Noble race! Unaccustomed to crouch under oppression, and when the evils of submission became greater than those of resistance, how could it but beget a convulsive burst of indignation and courage, supported by the hope of success fully driving back the merciless invaders of their country and homes!
But how vain the struggle against the irresistible power of superior intelligence, crazed to become rich, and the strength of civilization without mercy, honor or truth, a power without morality, unscrupulous and unprincipled, which came among them to wring from them their country, upon which to build its own greatness, though at the cost of the utter annihilation of its primitive inhabitants; a power from the Alpha to the Omega, which placed the administration of justice, when dealing with the Indians, in the hands of its highest functionary Avarice, and there left it; thus it came a war of helpless sheep against ravenous wolves, untutored men against demons, to whom dissimulation, dishonesty and avarice were as paws to the hungry tiger. Endless promises, false excuses, elaborate tissues of circumstantial falsehoods, unblushing chicanery, and exterminating war, untempered with mercy in regard to age or sex, innocent or guilty, were the weapons adopted and practiced, in the successful and speedy accomplishment of their determination to destroy and exterminate the North American Indian race; therefore they went implacable in enmity and void of pity; and the pertinacity with which they have adhered to their purpose needs no further confirmation.
The historic Indian is with the past, and his bones are resting in the grave with his prehistoric ancestry; while his surviving descendant, shorn of all his former chivalry and independence, is left alone to battle with the prejudice of the exterminators of his race, who for 200 years have been pressing it toward that period of evolution we call civilization, but in reality extermination.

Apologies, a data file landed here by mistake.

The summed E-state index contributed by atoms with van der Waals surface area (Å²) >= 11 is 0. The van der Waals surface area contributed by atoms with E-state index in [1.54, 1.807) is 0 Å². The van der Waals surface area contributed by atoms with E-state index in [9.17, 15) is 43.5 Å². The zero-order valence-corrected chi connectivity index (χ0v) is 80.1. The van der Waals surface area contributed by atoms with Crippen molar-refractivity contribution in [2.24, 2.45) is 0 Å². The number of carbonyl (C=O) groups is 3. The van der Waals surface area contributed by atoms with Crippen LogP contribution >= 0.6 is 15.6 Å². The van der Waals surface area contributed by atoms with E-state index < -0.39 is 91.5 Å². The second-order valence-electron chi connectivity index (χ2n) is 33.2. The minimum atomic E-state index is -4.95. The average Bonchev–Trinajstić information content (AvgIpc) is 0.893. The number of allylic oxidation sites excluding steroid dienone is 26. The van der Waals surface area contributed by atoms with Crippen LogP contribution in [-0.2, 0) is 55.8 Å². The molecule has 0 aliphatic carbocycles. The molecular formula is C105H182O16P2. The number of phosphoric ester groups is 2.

But alas, as a falling star tumbling from its primitive place near the gates of heaven, bathed in primitive glory, so has been the falling of the North American Red Race, that noble, brave and wonderful people, into the dark clouds of misfortune and woe, tracking their lone and sorrowful course down through the deep midnight of despair to helpless ex termination and hopeless oblivion; and though their spring freshness and summer bloom have forever faded away, leaving no hope of a returning morn, still their silent, yet dignified despair, impresses an involuntary respect and admiration even as a fine nature becomes by the sorrows that blight and the misfortunes that mildew and destroy. But will that time never come when that spirit of love that seeks the good of the poor, unfortunate Indian will be truly felt and acted upon, and that spirit which is wise in mercy and has no element of vengeance, shall speak in the actions of our congress, sounded in sermons from our pulpits and pleaded in our prayers at the throne of grace.